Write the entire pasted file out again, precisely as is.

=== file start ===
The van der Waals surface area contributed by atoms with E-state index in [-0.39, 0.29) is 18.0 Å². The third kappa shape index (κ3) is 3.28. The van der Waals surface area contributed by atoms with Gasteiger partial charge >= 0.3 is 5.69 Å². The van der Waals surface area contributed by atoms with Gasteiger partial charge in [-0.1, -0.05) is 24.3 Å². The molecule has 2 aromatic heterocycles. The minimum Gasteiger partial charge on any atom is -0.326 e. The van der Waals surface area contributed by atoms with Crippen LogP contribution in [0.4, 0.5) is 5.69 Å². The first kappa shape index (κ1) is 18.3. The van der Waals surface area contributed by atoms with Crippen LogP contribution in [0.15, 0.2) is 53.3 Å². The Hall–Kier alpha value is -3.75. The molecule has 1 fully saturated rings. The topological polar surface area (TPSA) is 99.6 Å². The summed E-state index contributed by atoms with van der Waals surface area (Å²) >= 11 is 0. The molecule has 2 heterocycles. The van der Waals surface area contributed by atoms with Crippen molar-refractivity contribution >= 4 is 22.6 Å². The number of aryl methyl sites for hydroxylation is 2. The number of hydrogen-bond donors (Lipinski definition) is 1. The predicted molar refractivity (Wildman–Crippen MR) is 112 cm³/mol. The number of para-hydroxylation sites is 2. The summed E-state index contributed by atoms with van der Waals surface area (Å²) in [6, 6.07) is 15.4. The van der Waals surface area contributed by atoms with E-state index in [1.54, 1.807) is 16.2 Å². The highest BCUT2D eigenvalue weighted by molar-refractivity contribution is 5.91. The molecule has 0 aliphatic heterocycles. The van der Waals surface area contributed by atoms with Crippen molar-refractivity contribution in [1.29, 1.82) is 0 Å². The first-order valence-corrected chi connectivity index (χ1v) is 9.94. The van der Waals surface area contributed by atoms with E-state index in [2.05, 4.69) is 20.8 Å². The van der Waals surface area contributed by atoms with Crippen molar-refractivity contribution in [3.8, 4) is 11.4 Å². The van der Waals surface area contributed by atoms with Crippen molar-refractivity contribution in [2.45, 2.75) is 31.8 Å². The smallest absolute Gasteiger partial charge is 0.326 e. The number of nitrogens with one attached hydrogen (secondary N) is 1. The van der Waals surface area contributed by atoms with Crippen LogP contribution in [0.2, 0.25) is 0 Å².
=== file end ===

The van der Waals surface area contributed by atoms with E-state index in [-0.39, 0.29) is 18.0 Å². The third kappa shape index (κ3) is 3.28. The van der Waals surface area contributed by atoms with Gasteiger partial charge >= 0.3 is 5.69 Å². The van der Waals surface area contributed by atoms with Gasteiger partial charge in [-0.1, -0.05) is 24.3 Å². The molecule has 2 aromatic heterocycles. The minimum Gasteiger partial charge on any atom is -0.326 e. The van der Waals surface area contributed by atoms with Crippen LogP contribution in [0.4, 0.5) is 5.69 Å². The first kappa shape index (κ1) is 18.3. The van der Waals surface area contributed by atoms with Crippen LogP contribution in [0.15, 0.2) is 53.3 Å². The Hall–Kier alpha value is -3.75. The molecule has 1 fully saturated rings. The topological polar surface area (TPSA) is 99.6 Å². The summed E-state index contributed by atoms with van der Waals surface area (Å²) >= 11 is 0. The molecule has 2 heterocycles. The van der Waals surface area contributed by atoms with Crippen molar-refractivity contribution >= 4 is 22.6 Å². The number of aryl methyl sites for hydroxylation is 2. The number of hydrogen-bond donors (Lipinski definition) is 1. The predicted molar refractivity (Wildman–Crippen MR) is 112 cm³/mol. The number of para-hydroxylation sites is 2. The summed E-state index contributed by atoms with van der Waals surface area (Å²) in [6, 6.07) is 15.4. The van der Waals surface area contributed by atoms with E-state index in [1.54, 1.807) is 16.2 Å². The highest BCUT2D eigenvalue weighted by molar-refractivity contribution is 5.91. The molecule has 0 aliphatic heterocycles. The van der Waals surface area contributed by atoms with Crippen molar-refractivity contribution in [1.29, 1.82) is 0 Å². The first-order valence-corrected chi connectivity index (χ1v) is 9.94. The van der Waals surface area contributed by atoms with E-state index in [2.05, 4.69) is 20.8 Å². The van der Waals surface area contributed by atoms with Crippen molar-refractivity contribution in [3.8, 4) is 11.4 Å². The van der Waals surface area contributed by atoms with Crippen molar-refractivity contribution in [2.45, 2.75) is 31.8 Å². The smallest absolute Gasteiger partial charge is 0.326 e. The number of nitrogens with one attached hydrogen (secondary N) is 1. The van der Waals surface area contributed by atoms with Crippen LogP contribution in [0.2, 0.25) is 0 Å².